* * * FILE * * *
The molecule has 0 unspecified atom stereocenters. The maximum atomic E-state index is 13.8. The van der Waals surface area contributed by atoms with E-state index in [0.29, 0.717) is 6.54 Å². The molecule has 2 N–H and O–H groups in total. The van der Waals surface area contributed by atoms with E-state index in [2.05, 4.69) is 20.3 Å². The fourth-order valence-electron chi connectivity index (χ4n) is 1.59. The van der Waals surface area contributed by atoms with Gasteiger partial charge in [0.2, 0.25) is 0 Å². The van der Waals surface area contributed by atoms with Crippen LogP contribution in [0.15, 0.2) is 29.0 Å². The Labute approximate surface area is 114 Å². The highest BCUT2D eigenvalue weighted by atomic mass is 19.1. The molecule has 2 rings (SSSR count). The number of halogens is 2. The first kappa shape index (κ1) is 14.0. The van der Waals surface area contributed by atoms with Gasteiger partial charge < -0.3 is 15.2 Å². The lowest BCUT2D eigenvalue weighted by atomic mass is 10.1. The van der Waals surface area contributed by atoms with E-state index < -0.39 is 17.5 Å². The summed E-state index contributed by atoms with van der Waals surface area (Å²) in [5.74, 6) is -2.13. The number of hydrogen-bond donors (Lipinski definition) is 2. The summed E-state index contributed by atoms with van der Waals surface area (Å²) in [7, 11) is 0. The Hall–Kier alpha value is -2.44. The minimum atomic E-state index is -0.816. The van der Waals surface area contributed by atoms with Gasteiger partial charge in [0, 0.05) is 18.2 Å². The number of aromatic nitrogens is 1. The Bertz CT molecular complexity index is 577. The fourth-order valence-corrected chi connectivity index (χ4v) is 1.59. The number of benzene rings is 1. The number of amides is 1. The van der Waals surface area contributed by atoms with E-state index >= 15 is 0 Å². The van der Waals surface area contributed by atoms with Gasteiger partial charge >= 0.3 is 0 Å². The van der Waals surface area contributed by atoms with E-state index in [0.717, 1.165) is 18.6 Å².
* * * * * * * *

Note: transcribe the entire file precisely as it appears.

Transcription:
The molecule has 0 unspecified atom stereocenters. The maximum atomic E-state index is 13.8. The van der Waals surface area contributed by atoms with E-state index in [0.29, 0.717) is 6.54 Å². The molecule has 2 N–H and O–H groups in total. The van der Waals surface area contributed by atoms with E-state index in [2.05, 4.69) is 20.3 Å². The fourth-order valence-electron chi connectivity index (χ4n) is 1.59. The van der Waals surface area contributed by atoms with Gasteiger partial charge in [0.2, 0.25) is 0 Å². The van der Waals surface area contributed by atoms with Crippen LogP contribution in [0.15, 0.2) is 29.0 Å². The Labute approximate surface area is 114 Å². The highest BCUT2D eigenvalue weighted by atomic mass is 19.1. The molecule has 2 rings (SSSR count). The number of halogens is 2. The first kappa shape index (κ1) is 14.0. The van der Waals surface area contributed by atoms with Gasteiger partial charge < -0.3 is 15.2 Å². The lowest BCUT2D eigenvalue weighted by atomic mass is 10.1. The van der Waals surface area contributed by atoms with E-state index < -0.39 is 17.5 Å². The summed E-state index contributed by atoms with van der Waals surface area (Å²) in [5.74, 6) is -2.13. The number of hydrogen-bond donors (Lipinski definition) is 2. The summed E-state index contributed by atoms with van der Waals surface area (Å²) in [7, 11) is 0. The Hall–Kier alpha value is -2.44. The minimum atomic E-state index is -0.816. The van der Waals surface area contributed by atoms with Gasteiger partial charge in [0, 0.05) is 18.2 Å². The number of aromatic nitrogens is 1. The Bertz CT molecular complexity index is 577. The fourth-order valence-corrected chi connectivity index (χ4v) is 1.59. The number of benzene rings is 1. The number of amides is 1. The van der Waals surface area contributed by atoms with E-state index >= 15 is 0 Å². The van der Waals surface area contributed by atoms with Gasteiger partial charge >= 0.3 is 0 Å². The van der Waals surface area contributed by atoms with E-state index in [0.717, 1.165) is 18.6 Å².